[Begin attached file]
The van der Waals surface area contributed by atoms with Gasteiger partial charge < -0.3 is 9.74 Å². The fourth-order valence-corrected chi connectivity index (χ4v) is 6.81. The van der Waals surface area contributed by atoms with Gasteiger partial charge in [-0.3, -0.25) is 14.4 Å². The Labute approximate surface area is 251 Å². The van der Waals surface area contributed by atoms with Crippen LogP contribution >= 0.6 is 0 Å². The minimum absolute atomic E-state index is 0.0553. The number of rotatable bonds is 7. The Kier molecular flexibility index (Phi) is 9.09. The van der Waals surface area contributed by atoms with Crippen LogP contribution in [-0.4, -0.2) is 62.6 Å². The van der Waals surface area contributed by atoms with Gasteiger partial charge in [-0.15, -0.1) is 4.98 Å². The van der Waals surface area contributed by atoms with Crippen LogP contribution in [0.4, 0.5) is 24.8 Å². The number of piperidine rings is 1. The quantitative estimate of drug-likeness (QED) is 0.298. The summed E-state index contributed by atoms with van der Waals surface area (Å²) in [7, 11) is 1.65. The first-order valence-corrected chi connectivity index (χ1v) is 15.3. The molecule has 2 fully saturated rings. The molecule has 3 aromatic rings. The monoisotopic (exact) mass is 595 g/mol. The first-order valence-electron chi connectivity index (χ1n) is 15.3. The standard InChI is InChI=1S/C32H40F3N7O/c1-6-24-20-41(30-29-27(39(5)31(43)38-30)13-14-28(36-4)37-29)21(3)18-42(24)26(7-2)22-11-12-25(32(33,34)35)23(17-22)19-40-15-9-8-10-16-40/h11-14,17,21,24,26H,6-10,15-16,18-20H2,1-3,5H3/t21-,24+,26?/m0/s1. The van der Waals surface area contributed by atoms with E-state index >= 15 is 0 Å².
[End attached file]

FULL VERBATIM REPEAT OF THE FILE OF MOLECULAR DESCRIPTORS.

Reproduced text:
The van der Waals surface area contributed by atoms with Gasteiger partial charge < -0.3 is 9.74 Å². The fourth-order valence-corrected chi connectivity index (χ4v) is 6.81. The van der Waals surface area contributed by atoms with Gasteiger partial charge in [-0.3, -0.25) is 14.4 Å². The Labute approximate surface area is 251 Å². The van der Waals surface area contributed by atoms with Crippen LogP contribution >= 0.6 is 0 Å². The minimum absolute atomic E-state index is 0.0553. The number of rotatable bonds is 7. The Kier molecular flexibility index (Phi) is 9.09. The van der Waals surface area contributed by atoms with Crippen LogP contribution in [-0.4, -0.2) is 62.6 Å². The van der Waals surface area contributed by atoms with Gasteiger partial charge in [-0.15, -0.1) is 4.98 Å². The van der Waals surface area contributed by atoms with Crippen LogP contribution in [0.4, 0.5) is 24.8 Å². The number of piperidine rings is 1. The quantitative estimate of drug-likeness (QED) is 0.298. The summed E-state index contributed by atoms with van der Waals surface area (Å²) in [7, 11) is 1.65. The first-order valence-corrected chi connectivity index (χ1v) is 15.3. The molecule has 2 fully saturated rings. The molecule has 3 aromatic rings. The monoisotopic (exact) mass is 595 g/mol. The first-order valence-electron chi connectivity index (χ1n) is 15.3. The standard InChI is InChI=1S/C32H40F3N7O/c1-6-24-20-41(30-29-27(39(5)31(43)38-30)13-14-28(36-4)37-29)21(3)18-42(24)26(7-2)22-11-12-25(32(33,34)35)23(17-22)19-40-15-9-8-10-16-40/h11-14,17,21,24,26H,6-10,15-16,18-20H2,1-3,5H3/t21-,24+,26?/m0/s1. The van der Waals surface area contributed by atoms with E-state index >= 15 is 0 Å².